DeadWrongFrontDead Wrong: Newlywed Lynnette Foster’s cop husband punches her in the face, but this first assault will be the last. She leaves him and boards a flight from Miami to Los Angeles. At the airport, a foul-mouthed thug known as Fat Ass Sammy Grick carelessly switches Lynnette’s laptop case and his own. Sammy’s boss sends a hit man to recover his property.

To complicate Lynnette’s life, eleven-year-old Grace McCoy follows her off the plane during the Denver layover. When Lynnette discovers her husband was murdered a few hours after she walked out and she’s a person of interest, a killer is hunting her down, and she needs to protect the runaway child as well as herself, she doubts her life will ever be normal again.

Available at Amazon.

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Comments (20)

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  1. You’re so inspiring, Patricia. I also bought a recumbent bike last year. I don’t use it much except in winter except when my knee hurts too much to walk.

    • Hi Susan! The bike is a big help in winterwhen the sidewalks are snowy or icy or the weather too darned cold and windy. When it snowed this spring and Sassy was here, my husband shoveled trails around the yard and that’s where we did our outside exercise. When I got on the recumbent bike, I had the cat in my lap and the dog barking at my feet on the pedals. It was a challenge.

  2. The way you handle obstacles is very impressive, Pat. Hope everything goes well for you from now on!

  3. So delightful to see Pat here! Thanks, Pat, for sharing your experiences dealing with chronic pain, and your solutions. I think you make such a good point in saying that time needs to be used wisely. Just because life throws things our way, doesn’t mean we can’t find ways to deal with it all. Thanks for your example.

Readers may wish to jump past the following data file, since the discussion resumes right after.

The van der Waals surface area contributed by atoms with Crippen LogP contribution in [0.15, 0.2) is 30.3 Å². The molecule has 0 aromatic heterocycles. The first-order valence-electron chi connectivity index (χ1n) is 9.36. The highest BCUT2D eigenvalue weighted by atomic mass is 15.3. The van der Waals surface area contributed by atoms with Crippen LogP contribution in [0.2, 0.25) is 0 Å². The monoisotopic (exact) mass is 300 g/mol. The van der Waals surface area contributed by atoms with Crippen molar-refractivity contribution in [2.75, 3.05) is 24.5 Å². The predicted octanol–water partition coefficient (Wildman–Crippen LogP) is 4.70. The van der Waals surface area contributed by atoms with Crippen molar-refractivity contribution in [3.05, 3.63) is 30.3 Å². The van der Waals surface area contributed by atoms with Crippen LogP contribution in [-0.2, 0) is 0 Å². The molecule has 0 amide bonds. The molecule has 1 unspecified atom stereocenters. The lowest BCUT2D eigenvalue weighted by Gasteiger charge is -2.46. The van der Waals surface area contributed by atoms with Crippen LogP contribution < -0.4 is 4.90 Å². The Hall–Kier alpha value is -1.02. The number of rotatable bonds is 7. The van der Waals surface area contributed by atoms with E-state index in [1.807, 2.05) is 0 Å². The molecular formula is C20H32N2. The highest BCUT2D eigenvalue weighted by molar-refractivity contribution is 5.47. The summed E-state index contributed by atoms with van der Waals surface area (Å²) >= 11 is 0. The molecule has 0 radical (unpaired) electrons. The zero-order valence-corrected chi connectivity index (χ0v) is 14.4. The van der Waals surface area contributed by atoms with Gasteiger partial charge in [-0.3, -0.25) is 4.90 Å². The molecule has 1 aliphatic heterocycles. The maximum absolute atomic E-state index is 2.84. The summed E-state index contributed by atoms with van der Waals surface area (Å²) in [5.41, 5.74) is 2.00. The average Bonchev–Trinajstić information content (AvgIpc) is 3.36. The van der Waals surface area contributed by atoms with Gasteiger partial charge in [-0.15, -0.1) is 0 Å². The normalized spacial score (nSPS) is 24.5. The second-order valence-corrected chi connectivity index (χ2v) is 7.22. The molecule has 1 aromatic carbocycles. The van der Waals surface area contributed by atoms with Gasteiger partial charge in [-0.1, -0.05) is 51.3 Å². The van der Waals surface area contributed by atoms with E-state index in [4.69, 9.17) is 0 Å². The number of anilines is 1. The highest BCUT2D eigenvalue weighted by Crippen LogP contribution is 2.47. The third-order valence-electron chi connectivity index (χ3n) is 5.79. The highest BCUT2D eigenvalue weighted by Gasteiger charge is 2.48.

4. Natasha Wing says:

    I’m getting one of those shirts. Computer posture and inactivity is a problem for writers. Thanks, Pat. Be well.

  5. You and your posts always inspire me, Pat. I’m even sitting up straighter now. :)

    • I even do that to myself, Madeline. I realize I’m slumping or something starts to ache, and I straighten up fast. Even walking I find standing straight takes the pressure off my knees and I feel better.

  6. I’ve been kicking myself lately because I don’t seem to have the drive or energy I used to. Ha! I’m sorry for your pains last year and hope you’re getting back to normal.

    • Shannon, I feel lots more normal…at least I did until I tripped over a rolled up carpet runner four weeks ago and smashed my nose against the arm of a chair. It seems funny now (haha) because the bruises are almost gone and the nose is still sitting at the correct angle where it’s supposed to be… Okay, that aside, yes, we do tend to drag a bit more as we get older, but a lot of stretching (and some serious relaxing) help a lot. It’s important to keep moving, but also to learn the art of relaxation. In today’s world, it’s not always easy.

  7. April Moore says:

    Pat, I have always admired your tenacity and productivity. I firmly believe that it’s because of you our critique group is going still going strong after…what–14 years?! Your attitude, perseverance, (and probably a bit of stubbornness) is what keeps you publishing amazing novels and I’m fortunate I get to work with you!

  8. Mason Canyon says:

    Great photos, Pat, and great advice. I’ve discovered that since I sit at the computer more than I use the weight gain is a problem, along with neck pain. It’s easy to lose track of time and spend way too much time sitting in the wrong position. I’m making an effort to get up more often and make sure I sit properly. BTW, you don’t look 74 – more like 64.

    Thoughts in Progress
    and MC Book Tours

  9. I love that picture of you.

    Be glass Sassy is an English Terrier and not a big dog. Then she would be dragging you.

    I sit in front of the computer a lot but I’m up every ten minutes or so moving around. Having a ton of nervous energy helps me ther.

  10. Smart to realize that at a certain point, you just can’t do it all anymore.
    Getting exercise and stretching is great for any age.
    Sassy should be grateful she’s a small dog or she’d have to join the cat.